We explore different kind of smart inks to use in our projects.
Thermochromic inks or dyes are temperature sensitive compounds, developed in the 1970s, that temporarily change color with exposure to heat. Here are some of the trials we did with the ink. We worked with black that gets transparent, with color that changes to an other color and mixing color into the thermochromic ink.
Next to that we try to find different heating sources. A hairblower works fine, as well as regular heating, but also a normal lightbulb can be a heating source. The final outcome has been used to create the Living wall.
Left: a black light, also referred to as a UV-A light, is a lamp which emits long wave (UV-A) ultraviolet light and not much visible light. In this case we used the blacklight reactive fluorescent ink, getting a brighter, almost glowing effect with the black light.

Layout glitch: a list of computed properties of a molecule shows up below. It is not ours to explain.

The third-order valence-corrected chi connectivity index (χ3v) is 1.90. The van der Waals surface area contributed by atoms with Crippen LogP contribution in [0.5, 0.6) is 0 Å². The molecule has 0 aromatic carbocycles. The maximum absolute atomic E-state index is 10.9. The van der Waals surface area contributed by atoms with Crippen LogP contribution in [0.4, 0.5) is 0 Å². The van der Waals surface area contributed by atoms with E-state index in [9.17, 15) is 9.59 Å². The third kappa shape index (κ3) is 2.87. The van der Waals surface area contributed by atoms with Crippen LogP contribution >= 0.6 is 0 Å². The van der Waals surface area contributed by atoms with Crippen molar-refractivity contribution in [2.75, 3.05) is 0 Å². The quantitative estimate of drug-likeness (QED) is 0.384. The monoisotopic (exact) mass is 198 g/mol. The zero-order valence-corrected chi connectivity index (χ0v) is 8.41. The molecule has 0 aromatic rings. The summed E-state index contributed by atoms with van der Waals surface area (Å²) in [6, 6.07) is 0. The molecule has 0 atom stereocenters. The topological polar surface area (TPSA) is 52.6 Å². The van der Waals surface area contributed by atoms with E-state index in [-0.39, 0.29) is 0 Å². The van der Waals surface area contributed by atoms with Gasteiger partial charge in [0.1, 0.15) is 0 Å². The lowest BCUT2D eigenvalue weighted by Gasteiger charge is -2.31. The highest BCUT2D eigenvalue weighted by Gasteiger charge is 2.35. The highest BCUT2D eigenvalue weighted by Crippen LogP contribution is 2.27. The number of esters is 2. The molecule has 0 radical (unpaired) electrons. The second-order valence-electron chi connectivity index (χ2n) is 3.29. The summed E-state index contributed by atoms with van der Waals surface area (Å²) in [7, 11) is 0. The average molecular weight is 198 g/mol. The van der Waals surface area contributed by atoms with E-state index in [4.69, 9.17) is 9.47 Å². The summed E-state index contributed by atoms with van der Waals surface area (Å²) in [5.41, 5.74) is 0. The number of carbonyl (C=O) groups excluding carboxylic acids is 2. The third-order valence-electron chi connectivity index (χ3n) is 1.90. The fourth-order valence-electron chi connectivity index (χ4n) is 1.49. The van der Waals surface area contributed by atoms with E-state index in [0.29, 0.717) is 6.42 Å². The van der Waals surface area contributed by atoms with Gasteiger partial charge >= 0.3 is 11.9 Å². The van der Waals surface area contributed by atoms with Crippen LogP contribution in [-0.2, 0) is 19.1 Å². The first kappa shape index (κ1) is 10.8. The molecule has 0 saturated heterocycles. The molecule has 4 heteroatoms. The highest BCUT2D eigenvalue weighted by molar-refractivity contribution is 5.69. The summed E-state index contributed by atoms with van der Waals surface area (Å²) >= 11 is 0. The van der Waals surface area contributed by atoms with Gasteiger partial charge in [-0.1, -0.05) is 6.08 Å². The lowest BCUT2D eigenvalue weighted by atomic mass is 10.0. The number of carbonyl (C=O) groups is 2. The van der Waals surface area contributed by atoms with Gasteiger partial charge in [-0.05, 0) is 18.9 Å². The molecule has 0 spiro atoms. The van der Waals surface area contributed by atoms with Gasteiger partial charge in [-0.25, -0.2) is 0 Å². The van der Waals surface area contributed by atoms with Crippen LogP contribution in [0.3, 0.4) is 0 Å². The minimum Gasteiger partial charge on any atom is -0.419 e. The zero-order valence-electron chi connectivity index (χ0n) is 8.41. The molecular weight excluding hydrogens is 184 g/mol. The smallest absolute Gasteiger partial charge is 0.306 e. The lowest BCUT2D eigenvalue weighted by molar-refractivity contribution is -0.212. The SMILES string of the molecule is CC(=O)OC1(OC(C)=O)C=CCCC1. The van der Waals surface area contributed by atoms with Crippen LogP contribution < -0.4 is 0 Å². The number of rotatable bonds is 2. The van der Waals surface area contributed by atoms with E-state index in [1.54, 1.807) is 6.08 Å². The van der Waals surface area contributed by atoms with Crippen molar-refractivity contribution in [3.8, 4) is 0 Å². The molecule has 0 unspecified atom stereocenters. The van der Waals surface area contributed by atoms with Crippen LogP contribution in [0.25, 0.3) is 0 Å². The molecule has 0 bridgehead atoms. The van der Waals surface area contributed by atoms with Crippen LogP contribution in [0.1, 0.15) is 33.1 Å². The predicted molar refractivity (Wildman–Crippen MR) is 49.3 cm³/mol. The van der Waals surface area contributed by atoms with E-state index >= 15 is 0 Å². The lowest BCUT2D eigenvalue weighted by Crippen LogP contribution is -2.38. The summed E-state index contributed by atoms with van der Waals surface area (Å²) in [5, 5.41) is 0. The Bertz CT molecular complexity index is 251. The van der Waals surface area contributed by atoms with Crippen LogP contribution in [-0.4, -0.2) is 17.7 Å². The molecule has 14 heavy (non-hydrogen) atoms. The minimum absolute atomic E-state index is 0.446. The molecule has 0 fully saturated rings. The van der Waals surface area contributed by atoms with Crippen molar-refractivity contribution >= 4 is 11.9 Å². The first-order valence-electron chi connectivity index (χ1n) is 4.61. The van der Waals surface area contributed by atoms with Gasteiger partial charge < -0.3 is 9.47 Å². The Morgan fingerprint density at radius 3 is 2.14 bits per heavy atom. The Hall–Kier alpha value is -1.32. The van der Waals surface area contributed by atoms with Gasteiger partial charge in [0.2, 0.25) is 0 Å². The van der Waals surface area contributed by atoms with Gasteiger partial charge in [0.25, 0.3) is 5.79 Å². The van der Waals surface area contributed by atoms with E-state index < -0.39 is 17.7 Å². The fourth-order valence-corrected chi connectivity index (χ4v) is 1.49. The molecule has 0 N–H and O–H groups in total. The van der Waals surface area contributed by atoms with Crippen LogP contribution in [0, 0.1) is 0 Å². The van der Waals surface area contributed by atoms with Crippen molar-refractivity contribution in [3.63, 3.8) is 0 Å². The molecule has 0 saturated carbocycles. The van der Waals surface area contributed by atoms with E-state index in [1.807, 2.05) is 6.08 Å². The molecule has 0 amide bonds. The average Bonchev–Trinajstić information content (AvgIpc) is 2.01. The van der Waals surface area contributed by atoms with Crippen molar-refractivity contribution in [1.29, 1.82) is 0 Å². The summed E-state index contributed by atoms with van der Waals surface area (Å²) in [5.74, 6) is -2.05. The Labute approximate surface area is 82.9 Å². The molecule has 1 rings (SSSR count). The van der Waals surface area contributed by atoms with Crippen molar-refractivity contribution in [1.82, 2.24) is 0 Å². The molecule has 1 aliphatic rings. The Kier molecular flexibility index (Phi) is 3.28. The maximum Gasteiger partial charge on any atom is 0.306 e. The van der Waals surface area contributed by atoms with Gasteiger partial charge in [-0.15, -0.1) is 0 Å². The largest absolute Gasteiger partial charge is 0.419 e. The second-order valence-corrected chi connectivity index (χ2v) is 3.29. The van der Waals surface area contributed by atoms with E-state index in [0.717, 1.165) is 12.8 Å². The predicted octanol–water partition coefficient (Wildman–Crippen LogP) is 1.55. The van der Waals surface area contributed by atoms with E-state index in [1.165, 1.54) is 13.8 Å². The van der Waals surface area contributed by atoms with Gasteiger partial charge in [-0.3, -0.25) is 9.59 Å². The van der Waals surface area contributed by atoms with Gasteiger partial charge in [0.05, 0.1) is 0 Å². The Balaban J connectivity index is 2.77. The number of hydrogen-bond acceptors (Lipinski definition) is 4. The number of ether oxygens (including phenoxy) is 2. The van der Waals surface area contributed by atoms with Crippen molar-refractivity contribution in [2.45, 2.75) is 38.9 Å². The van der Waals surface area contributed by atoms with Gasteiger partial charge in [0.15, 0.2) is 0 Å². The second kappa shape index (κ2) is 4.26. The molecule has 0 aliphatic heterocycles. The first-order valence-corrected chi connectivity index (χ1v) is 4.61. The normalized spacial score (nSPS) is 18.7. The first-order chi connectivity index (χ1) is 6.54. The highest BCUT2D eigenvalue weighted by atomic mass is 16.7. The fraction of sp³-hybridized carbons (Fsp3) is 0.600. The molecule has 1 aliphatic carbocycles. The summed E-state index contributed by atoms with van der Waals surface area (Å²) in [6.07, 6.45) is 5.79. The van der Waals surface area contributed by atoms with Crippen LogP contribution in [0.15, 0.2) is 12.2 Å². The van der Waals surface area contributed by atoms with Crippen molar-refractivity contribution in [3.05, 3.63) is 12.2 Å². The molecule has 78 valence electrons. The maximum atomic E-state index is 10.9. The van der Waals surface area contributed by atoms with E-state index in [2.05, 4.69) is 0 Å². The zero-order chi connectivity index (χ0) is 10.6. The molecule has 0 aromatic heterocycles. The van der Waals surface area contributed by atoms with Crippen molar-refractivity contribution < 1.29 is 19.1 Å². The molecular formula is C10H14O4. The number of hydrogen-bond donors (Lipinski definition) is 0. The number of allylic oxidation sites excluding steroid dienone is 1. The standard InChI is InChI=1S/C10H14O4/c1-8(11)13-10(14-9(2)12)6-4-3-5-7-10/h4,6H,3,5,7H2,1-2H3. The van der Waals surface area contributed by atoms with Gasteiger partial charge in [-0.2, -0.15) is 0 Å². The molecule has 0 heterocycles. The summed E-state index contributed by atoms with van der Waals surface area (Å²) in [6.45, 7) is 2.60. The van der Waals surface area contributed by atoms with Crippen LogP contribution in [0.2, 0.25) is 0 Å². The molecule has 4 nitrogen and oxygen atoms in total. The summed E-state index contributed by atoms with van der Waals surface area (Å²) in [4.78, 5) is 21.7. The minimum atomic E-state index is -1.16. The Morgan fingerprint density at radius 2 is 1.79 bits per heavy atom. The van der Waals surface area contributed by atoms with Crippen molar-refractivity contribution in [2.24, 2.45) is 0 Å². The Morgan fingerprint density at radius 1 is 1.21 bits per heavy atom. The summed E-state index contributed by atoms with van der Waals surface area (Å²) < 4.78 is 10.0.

Right: photo luminescent ink glow in the dark. When you shine light on a glow in the dark object, the incoming photons (packets of light) excite the phosphor molecules. These molecules release the energy they’ve stored slowly by giving out photons, creating a dim glow. Glow in the dark pigments can be produced in many colours. The human eye is however most sensitive to green light, meaning that for example the green glow in the dark stars appear brighter and so are generally favoured by manufacturers.
Furthermore we explore combinations of different smart inks. This sample has thermochromic ink, photochromic ink, photo luminescence ink and fluorescent ink. Photochromic ink changes from clear when indoors to color when outdoors. Specifically, these change color in response to ultraviolet (UV) light, usually from the sun or a black light.